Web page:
First the executive summary: read these excellent books, and make sure all your friends and relations and bright pupils (if you are a teacher) or teachers (if a bright pupil) do so too. Mathematical Vistas (MV) is the sequel to the same authors' earlier Mathematical Reflections (MR). Each book is a series of explorations of mathematical topics, informed by a definite idea of what mathematics is, and how it should be taught.
This book is by the same authors as "Why do buses come in threes?", which was reviewed in Issue 10 of Plus. Like its predecessor, it consists of entertaining and thoughtprovoking questions on topics not obviously related to maths, and a discussion of each. The authors say that "give us a topic that we care about, and we all become mathematicians", and set out to prove it.
If "How to solve it" really contained an infallible recipe for doing so, mathematics would not be mathematics and the world would be quite different. Of course it doesn't - it can't - but it can - and does - contain a great deal of food for thought for the budding mathematician. Like many other Central Europeans, Pólya relocated to the US at the beginning of the Second World War. There he worked at Stanford University and wrote this immensely successful book (more than a million copies sold) in 1945.
This book is built on an extended metaphor, which casts equations as the poetry of science. According to the editor Graham Farmelo (head of Science Communication at the Science Museum in London), great equations and great poems are alike in a number of ways. Both suffer if anything is added, changed, or taken away, both are a rich stimulus to the prepared imagination, and both draw much of their power from their conciseness.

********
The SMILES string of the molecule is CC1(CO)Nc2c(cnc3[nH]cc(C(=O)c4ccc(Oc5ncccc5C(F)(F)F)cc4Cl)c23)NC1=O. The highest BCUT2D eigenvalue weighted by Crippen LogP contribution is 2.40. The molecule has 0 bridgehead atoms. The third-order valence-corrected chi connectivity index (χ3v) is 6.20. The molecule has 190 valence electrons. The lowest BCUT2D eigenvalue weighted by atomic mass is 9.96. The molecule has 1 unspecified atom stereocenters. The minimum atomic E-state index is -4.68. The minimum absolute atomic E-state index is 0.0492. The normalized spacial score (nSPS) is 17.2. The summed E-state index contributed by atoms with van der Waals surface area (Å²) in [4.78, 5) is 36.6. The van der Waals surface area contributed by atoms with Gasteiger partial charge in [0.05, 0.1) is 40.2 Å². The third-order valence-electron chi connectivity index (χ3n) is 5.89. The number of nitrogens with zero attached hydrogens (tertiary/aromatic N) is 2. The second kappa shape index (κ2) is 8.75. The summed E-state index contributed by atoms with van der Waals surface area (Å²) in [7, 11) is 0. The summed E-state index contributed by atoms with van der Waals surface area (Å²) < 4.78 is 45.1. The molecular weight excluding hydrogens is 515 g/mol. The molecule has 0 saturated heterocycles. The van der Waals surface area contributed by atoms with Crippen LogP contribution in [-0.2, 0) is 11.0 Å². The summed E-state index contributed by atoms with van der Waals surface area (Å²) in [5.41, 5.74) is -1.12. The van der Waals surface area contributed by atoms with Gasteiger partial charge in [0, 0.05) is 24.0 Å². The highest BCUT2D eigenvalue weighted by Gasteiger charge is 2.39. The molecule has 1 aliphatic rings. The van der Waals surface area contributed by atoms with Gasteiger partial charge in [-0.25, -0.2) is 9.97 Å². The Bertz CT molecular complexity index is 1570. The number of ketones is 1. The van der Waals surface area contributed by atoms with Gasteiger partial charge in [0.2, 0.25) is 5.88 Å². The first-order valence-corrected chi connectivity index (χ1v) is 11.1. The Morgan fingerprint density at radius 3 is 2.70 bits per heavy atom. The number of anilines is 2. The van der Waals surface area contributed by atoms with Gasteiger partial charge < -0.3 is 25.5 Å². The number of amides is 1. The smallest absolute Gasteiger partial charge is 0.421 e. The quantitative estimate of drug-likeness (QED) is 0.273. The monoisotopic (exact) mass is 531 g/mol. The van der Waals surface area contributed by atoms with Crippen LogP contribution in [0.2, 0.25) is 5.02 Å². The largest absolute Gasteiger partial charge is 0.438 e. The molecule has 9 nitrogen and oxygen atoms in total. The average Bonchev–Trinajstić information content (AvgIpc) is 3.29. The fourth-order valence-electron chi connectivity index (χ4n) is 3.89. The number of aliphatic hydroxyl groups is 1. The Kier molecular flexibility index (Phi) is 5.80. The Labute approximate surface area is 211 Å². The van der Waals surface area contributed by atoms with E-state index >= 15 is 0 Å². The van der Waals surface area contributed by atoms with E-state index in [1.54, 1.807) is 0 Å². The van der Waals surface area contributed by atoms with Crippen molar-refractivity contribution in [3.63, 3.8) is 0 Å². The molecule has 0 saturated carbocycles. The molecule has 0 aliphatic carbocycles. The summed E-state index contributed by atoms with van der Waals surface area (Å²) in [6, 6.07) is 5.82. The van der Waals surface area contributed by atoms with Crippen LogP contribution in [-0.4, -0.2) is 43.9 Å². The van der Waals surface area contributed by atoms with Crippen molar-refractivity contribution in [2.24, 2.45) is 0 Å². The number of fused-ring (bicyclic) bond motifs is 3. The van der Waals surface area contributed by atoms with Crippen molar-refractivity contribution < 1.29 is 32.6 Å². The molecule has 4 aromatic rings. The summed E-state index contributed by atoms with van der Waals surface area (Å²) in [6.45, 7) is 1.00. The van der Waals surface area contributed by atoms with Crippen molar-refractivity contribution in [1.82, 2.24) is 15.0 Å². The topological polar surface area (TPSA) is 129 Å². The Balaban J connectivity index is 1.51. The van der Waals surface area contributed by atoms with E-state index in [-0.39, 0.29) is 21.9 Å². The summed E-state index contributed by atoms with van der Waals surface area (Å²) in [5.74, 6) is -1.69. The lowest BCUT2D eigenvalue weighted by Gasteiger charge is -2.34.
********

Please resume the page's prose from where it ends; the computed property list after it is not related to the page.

As Tony Gardiner says in at the beginning of this book, "the last ten years or so has seen a remarkable blossoming of public interest in mathematics [but] most of the books produced have been for adults, rather than for students. Moreover, most are in prose format - for those who want to 'read about' mathematics, rather than those who want to get their hands dirty solving problems."
If you watch a steam engine, you may not know how it works but you can soon get a fairly good idea of its behaviour, and you can predict its future behaviour accurately. Even though you don't understand its workings, you can see it's a pretty simple machine, so you can trust it to behave in a simple way: you have confidence in your predictions based on a short sample of its behaviour.
Research on the Universe leads to many such startling conclusions and this book attempts to describe some of the surprising phenomena which occupy astronomers and cosmologists. Our Universe, Martin Rees' laboratory, allows its natural laws to be cleverly interpreted at arm's length, by observing the 'extreme' physics which we could never replicate in a laboratory. The biggest questions have an almost philosophical tenor.